Lightning, they say does not strike twice in the same place. I’ve held a contrary thought however that lightning is more likely to strike a second time in a place it is already familiar with. If there be any truth in that, happenstances like this girl validates that concept of mine with authoritative signage.
I didn’t immediately know what to do or say.
“You liar and thief!” I exploded. “Is this your occupation? To lie in wait for passers-by every other night and rob them point blank with your tears? You cunning little brat! Wait here while I find a cane suitable for your age.”
“I’m not lying, I really lost some money.” she protested.
“We’ll see about that after I deliver the first few strokes of the cane.” but I couldn’t find any cane within that radius. In truth, I didn’t want to cane her, but just to scare her stiff enough to fearfully confess. I’d realize later that she was made of thicker hide and a few threatening words couldn’t easily make her skin crawl.
Just then, a young lady in her mid-twenties walked up to us and stood in front of the girl, watching her crying and pleading. “Do you know this girl?” I asked her.
“No!” she said. “She stopped me some distance from here and told me she’d lost ₦300. I took pity on her and gave her ₦100 which was all I had. I don’t have enough transport fare to go back home as it is. The “KEKE” riders won’t carry me for what I’m offering.”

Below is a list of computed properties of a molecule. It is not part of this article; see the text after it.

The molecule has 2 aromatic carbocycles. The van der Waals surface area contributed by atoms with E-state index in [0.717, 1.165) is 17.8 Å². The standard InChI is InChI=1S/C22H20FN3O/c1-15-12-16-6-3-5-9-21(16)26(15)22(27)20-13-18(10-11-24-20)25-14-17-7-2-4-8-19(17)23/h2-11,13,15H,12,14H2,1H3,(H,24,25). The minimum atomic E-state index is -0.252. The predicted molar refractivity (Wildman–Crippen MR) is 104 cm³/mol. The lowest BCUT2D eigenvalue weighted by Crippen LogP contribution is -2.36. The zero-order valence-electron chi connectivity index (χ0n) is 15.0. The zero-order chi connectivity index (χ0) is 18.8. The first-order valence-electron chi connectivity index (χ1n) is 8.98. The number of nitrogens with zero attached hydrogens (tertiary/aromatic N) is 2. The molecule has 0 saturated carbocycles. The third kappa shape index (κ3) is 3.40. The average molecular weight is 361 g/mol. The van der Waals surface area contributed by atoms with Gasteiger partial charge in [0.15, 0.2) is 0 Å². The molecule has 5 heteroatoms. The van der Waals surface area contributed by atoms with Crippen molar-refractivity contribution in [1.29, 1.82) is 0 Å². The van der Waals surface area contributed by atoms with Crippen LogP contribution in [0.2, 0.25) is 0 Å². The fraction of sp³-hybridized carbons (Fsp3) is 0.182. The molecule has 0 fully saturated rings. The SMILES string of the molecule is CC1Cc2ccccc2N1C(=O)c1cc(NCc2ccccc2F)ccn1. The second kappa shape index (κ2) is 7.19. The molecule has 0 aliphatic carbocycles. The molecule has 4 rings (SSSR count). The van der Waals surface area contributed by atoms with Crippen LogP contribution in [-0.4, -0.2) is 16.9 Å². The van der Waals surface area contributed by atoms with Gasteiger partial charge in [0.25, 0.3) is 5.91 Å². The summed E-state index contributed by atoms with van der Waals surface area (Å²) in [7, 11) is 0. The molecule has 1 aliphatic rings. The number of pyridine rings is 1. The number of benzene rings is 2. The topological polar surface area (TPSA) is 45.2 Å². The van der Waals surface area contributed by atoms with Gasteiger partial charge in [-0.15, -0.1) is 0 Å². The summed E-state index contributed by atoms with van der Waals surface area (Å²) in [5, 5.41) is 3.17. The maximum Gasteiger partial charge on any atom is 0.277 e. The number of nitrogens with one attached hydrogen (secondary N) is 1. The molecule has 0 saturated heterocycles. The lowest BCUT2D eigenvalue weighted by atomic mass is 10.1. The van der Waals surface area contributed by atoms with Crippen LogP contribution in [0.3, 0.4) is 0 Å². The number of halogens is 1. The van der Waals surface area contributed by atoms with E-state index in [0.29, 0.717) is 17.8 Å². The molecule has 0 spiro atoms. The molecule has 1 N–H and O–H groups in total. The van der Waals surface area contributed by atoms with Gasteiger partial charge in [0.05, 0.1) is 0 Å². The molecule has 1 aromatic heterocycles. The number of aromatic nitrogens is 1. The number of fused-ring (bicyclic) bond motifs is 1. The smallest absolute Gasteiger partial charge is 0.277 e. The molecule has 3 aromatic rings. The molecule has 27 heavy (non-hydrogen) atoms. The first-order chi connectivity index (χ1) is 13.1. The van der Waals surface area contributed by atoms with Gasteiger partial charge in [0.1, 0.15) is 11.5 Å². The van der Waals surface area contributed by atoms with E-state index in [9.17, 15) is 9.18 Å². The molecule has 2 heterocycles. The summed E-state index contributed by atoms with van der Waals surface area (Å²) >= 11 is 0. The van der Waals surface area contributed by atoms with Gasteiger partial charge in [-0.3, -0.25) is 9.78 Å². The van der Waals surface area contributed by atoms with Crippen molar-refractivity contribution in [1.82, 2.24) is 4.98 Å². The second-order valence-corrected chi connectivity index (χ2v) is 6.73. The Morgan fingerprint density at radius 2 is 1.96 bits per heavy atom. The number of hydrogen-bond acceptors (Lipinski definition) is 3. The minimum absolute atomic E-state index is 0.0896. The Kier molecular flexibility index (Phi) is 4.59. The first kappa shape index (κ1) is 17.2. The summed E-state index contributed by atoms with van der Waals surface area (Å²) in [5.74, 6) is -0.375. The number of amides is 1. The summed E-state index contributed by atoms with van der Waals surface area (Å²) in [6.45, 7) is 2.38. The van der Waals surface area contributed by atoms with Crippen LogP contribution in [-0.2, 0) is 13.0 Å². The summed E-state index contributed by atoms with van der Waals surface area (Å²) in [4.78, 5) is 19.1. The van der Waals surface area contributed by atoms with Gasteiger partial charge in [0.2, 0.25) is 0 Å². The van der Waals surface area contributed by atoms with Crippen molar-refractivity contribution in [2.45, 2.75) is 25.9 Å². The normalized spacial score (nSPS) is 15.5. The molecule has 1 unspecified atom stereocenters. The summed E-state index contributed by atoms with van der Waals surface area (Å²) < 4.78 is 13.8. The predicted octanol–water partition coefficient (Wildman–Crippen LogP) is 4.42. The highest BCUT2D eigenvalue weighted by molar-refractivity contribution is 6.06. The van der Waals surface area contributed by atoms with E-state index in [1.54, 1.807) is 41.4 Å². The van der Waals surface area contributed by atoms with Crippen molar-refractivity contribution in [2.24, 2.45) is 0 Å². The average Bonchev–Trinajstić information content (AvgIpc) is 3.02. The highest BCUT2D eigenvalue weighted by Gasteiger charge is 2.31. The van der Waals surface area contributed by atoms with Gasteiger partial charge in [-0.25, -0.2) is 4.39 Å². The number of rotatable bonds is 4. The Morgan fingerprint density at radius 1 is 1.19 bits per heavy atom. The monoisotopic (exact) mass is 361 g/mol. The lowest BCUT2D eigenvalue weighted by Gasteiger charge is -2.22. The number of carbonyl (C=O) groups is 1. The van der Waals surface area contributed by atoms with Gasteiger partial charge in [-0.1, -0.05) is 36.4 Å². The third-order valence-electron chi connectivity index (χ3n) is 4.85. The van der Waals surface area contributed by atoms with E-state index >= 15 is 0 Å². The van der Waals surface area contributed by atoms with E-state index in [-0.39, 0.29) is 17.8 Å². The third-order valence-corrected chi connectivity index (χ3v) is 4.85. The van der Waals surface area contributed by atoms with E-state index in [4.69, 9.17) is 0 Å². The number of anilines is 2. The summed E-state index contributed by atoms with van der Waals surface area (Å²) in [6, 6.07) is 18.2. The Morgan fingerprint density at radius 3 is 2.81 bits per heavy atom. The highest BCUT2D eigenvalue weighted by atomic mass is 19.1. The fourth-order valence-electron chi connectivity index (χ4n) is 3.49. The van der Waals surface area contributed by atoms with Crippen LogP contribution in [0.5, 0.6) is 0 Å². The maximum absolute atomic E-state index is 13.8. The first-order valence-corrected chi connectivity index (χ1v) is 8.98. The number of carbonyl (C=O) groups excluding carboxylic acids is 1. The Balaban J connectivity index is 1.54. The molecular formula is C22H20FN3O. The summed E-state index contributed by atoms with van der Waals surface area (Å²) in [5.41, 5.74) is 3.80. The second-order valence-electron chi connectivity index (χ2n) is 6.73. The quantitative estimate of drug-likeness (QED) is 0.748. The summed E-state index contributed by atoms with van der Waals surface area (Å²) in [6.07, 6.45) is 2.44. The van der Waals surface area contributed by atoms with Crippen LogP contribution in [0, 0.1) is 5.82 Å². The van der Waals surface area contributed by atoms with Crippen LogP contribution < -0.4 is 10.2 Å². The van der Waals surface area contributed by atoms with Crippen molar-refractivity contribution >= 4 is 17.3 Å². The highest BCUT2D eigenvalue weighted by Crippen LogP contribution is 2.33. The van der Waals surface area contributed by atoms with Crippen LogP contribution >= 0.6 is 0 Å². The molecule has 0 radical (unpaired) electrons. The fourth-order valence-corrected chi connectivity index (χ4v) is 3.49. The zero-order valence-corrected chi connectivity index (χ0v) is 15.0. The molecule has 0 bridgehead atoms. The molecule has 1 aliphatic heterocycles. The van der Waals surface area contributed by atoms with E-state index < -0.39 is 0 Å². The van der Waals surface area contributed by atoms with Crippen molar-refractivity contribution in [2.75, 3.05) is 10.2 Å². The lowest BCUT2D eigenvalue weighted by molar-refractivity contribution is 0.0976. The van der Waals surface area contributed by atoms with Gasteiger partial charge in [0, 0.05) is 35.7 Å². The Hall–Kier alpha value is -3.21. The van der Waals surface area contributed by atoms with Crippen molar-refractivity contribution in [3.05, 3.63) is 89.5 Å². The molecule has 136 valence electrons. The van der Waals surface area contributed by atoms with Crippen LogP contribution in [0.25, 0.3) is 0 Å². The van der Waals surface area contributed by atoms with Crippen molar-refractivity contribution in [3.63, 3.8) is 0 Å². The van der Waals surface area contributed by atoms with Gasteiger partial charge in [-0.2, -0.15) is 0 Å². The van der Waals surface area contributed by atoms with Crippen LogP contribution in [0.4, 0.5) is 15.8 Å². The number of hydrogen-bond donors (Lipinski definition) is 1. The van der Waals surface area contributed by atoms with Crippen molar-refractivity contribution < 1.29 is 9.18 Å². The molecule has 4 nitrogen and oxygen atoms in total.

“Soul-of-my-body!” I exclaimed. I was now certain she had a long list of oblivious compassionate victims from whom she mooched of. Not only did I want to get her to confess now but to put an end to her juvenile free fraud. I intensified my threats to flog her and was more likely to do it if I had found a cane. It felt somewhat like community service: doing humanity a favour by saving this one kid from a gradual slip into a deadened conscience cum moral decadence. She had to learn that such mischievous chicanery had consequences or else she will be encouraged by her continued “exploits”.
As I resumed my search for a cane, a chubby-looking middle-aged woman walked by and stopped at the scene. She enquired with genuine motherly concern what the matter was with the crying girl. I’m quite certain the girl would have been ₦200 richer if she had been allowed to feed the woman her well-rehearsed baloney. The young lady began to brief the woman on the girl’s escapades; I filled in the missing script. The woman was incensed.
“Tell the truth child or I’m taking you to your parents myself. Where do you live?”
“Hausa Quarters” She replied.
“That’s probably a lie.” said the young lady.
“Or true perhaps.” said I. “She told me same address and name from last time. Though there’s no telling if it’s part of the fabric of her facade.” Of course, the only way to know for sure is to have her lead us there but who had the time for that, and at about 8:30PM?
The woman after listening to the girl some more plucked her by the left ear and began to wring it painfully. “You are a liar. All of what you’ve been saying is lies.”
“I’m not lying, it’s true.” cried the girl, but when her face was illuminated by the headlights of an oncoming vehicle, her face was as dry as the December harmattan air. She wasn’t crying a river as she’d made us think.